A low flow rate equals low pressure drop and high temperature efficiency:
As sludge has a poor heat transfer rate, it is vital to achieve a turbulent flow in a sludge heat exchanger.
In other types of heat exchangers, this is achieved by means of a small pipe cross section and a high flow rate, typically >0.8 m/s.
High velocity equals high pressure drop (all other factors remain the same, double velocity will result in squared pressure drop). High velocity also requires the need for a larger heat transferring area inside the heat exchanger, since the sludge has a considerably lower heat transfer rate than stainless steel, which the heat exchanger is made of. Thus, it takes time and stirring to transfer as much heat as possible inside the heat exchanger.
The patented design of the Westcome® Heat Exchanger, allows the flow to be as low as 0.3 m/s, still being turbulent, due to the inverters of the pipes.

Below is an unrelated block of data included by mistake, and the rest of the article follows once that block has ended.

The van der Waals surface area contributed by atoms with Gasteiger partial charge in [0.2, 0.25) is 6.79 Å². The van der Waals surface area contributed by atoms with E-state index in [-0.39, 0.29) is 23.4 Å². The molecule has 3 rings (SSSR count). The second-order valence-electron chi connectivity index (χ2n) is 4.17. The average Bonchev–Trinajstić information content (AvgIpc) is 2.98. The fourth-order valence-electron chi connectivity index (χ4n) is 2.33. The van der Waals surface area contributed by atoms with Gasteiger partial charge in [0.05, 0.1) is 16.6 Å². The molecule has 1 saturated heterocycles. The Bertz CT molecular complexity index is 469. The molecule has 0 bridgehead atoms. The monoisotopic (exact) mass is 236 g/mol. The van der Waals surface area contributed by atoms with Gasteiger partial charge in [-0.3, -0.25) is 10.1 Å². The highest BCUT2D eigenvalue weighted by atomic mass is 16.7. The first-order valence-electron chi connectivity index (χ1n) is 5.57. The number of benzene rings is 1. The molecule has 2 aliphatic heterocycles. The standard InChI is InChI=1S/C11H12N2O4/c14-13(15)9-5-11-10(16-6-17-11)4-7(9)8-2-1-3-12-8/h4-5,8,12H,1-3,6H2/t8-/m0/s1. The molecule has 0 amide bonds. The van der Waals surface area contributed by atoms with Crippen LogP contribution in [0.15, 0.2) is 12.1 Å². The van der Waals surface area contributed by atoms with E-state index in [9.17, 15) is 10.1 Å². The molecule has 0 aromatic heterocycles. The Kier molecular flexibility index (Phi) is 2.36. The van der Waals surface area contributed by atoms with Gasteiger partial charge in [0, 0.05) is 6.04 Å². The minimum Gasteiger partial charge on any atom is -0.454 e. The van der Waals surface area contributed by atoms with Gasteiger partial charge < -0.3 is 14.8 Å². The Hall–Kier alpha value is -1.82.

The inverters are designed and placed in the pipe to keep the sludge turbulent with a minimum pressure drop, and the inverters in every new heat exchanger are placed according to flow rate and sludge density (preferably viscosity if the sludge contains unusual components) in order to achieve the best possible stirring/pressure drop rate.
Example of visual evaluation (image below):
Given a flow rate and density (and viscosity), the best pressure drop/stirring rate can be simulated, by changing
parameters such as:
– pipe measurements (cross section)
– inverter plates, size and design.
– inverter plates, distance and angle.
Westcome has considerable experience, based on actual working installations, which serves as data for simulation each new task.